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Today, the OECD is actively working with governments to highlight the role of cities to deliver cost-effective policy responses to climate change. Cities are centers of innovation and can advance clean energy systems, sustainable transportation and waste management to reduce greenhouse gases.
OECD at the UN Climate Change conference in Copenhagen "COP15"The impact of climate change is defining our lives, economies, and security.
The OECD and the European Investment Bank have agreed to share their expertise in support of economic co-operation and sustainable development. OECD Secretary-General Angel Gurría and EIB President Philippe Maystadt signed a co-operation agreement to that effect today in Paris.
After two years of bad news and trillions of dollars of losses, the global economy is now stabilising. The challenge is to move from a policy-based recovery to self-sustained growth. How can cities, the main economic engines of this world, contribute to build stronger, cleaner and fairer economies?
International experts and policy practitioners from around the world assessed policy options to restore the economy of the L'Aquila region. The workshop was held in Rome on 3 July 2009 and was organised by the OECD in partnership with the Italian Ministry of Economy and Finance.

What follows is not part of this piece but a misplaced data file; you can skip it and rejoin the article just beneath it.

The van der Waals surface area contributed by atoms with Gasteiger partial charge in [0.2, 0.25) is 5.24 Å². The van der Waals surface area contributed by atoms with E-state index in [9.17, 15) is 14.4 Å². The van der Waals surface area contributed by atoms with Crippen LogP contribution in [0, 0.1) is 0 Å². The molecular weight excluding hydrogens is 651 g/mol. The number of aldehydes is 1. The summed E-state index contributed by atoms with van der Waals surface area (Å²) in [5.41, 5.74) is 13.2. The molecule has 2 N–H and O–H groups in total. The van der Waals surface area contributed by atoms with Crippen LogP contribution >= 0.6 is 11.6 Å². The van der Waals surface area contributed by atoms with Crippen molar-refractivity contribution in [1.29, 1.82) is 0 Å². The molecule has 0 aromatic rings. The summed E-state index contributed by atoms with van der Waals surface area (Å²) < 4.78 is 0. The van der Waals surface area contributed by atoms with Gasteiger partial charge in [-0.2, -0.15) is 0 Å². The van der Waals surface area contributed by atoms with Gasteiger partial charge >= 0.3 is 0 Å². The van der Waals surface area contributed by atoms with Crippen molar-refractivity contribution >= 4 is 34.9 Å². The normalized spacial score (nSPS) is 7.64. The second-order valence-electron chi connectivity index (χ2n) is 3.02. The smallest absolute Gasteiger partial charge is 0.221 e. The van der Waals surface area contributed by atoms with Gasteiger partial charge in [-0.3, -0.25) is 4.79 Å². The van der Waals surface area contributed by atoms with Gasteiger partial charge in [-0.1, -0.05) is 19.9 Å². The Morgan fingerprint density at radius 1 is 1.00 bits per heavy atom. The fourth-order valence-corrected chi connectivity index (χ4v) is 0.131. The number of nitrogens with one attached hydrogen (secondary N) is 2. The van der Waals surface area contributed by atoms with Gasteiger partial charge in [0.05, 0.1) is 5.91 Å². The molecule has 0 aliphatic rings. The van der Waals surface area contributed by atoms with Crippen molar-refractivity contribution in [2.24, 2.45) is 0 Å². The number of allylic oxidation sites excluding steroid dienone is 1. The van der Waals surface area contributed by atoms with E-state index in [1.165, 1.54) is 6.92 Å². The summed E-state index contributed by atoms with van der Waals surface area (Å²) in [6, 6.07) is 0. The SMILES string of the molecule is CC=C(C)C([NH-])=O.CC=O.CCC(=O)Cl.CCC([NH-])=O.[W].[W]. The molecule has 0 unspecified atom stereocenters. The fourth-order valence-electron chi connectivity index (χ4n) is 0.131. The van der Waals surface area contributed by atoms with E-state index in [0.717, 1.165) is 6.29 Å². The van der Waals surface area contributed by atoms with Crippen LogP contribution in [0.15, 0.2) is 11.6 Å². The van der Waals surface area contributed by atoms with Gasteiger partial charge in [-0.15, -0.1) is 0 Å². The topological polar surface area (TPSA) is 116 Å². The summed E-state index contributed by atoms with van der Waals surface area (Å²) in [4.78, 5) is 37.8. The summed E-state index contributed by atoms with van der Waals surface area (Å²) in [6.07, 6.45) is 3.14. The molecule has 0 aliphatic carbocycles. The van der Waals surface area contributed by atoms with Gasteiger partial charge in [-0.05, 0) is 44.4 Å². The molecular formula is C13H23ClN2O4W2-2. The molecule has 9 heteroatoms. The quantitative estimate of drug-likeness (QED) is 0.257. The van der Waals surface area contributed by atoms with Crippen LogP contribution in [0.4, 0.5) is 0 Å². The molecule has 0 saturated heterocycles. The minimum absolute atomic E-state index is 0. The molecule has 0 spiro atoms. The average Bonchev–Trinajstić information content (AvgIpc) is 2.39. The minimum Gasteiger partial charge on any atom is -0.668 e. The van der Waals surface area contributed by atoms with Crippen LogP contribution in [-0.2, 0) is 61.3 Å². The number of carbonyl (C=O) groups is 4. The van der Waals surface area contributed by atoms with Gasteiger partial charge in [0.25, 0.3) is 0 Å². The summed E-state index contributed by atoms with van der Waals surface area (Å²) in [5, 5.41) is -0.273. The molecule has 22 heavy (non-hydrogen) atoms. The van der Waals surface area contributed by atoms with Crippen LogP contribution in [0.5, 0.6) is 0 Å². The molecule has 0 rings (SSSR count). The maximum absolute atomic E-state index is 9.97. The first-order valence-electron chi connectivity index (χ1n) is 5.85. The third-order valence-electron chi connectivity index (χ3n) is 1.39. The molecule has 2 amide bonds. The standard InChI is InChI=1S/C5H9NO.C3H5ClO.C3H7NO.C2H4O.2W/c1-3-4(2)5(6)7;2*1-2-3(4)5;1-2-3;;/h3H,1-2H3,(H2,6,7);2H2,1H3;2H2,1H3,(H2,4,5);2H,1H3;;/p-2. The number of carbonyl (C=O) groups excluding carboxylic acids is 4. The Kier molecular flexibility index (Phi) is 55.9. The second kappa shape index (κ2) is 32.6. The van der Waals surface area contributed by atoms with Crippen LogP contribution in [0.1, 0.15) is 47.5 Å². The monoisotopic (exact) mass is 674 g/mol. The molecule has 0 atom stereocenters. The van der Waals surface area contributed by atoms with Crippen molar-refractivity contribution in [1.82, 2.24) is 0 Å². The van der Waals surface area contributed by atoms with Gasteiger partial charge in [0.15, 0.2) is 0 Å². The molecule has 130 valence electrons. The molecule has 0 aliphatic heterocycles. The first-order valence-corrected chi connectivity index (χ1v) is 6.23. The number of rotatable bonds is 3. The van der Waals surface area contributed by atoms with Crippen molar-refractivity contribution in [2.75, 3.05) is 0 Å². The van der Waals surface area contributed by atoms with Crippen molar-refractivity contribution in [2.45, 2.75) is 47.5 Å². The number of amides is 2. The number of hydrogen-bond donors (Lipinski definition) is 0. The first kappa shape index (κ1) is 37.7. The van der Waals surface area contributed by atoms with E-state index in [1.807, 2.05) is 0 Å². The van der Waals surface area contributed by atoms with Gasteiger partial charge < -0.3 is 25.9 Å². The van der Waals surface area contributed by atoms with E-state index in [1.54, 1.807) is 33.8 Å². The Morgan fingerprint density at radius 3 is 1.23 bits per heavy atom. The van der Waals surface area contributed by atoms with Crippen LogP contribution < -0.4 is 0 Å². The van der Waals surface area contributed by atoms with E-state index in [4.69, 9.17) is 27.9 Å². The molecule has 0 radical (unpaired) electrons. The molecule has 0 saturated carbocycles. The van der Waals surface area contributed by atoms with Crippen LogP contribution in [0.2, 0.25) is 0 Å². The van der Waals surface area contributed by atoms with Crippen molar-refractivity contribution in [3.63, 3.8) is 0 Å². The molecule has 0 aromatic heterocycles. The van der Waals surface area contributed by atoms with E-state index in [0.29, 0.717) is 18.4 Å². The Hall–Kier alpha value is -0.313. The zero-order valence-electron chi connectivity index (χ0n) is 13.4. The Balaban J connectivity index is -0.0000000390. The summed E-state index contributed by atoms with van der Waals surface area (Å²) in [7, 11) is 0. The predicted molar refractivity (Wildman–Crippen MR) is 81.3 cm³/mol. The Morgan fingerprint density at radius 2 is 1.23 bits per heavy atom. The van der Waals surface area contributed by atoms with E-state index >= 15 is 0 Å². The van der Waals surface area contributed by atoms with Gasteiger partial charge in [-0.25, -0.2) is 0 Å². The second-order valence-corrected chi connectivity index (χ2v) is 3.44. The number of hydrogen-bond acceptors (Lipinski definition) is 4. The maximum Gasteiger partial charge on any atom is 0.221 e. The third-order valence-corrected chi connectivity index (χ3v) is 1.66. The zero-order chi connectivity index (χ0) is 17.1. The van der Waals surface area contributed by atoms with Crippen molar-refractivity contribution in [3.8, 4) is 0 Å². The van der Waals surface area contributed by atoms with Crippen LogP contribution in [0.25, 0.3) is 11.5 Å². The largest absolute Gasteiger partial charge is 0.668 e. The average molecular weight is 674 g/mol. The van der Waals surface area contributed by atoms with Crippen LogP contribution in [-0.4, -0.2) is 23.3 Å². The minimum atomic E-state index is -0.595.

Speaking at the ministerial meeting of the territorial development policy committee, Mr. Gurría affirmed that urban and rural regions have a core role to play in promoting sustainable growth. Mayors and regional officials are leading efforts to encourage public transportation, implement climate change action plans, and curb air pollution.
China should speed up investment in rural services and infrastructure and create jobs in non-agricultural sectors for returning migrants, according to a new OECD report. This will help offset the fast-rising impact of the economic slowdown on the rural economy.
Mr. Gurría presented in Beijing the first OECD Rural Policy Review of China whose topic is how to build a more diversified rural economy; how can China further stimulate economic activity and overall socioeconomic development in rural areas.
In his remarks, Mr. Gurría underlined that the productivity in the rural sector has grown faster in Spain than the European average since the second half of 1990s, and the country has produced the third largest expansion in agricultural output among all OECD countries.
En sus observaciones, Angel Gurría destacó la admirable capacidad de España para transformar su política rural durante los últimos diez años, aumentando la productividad del sector rural español por encima de la media Europea.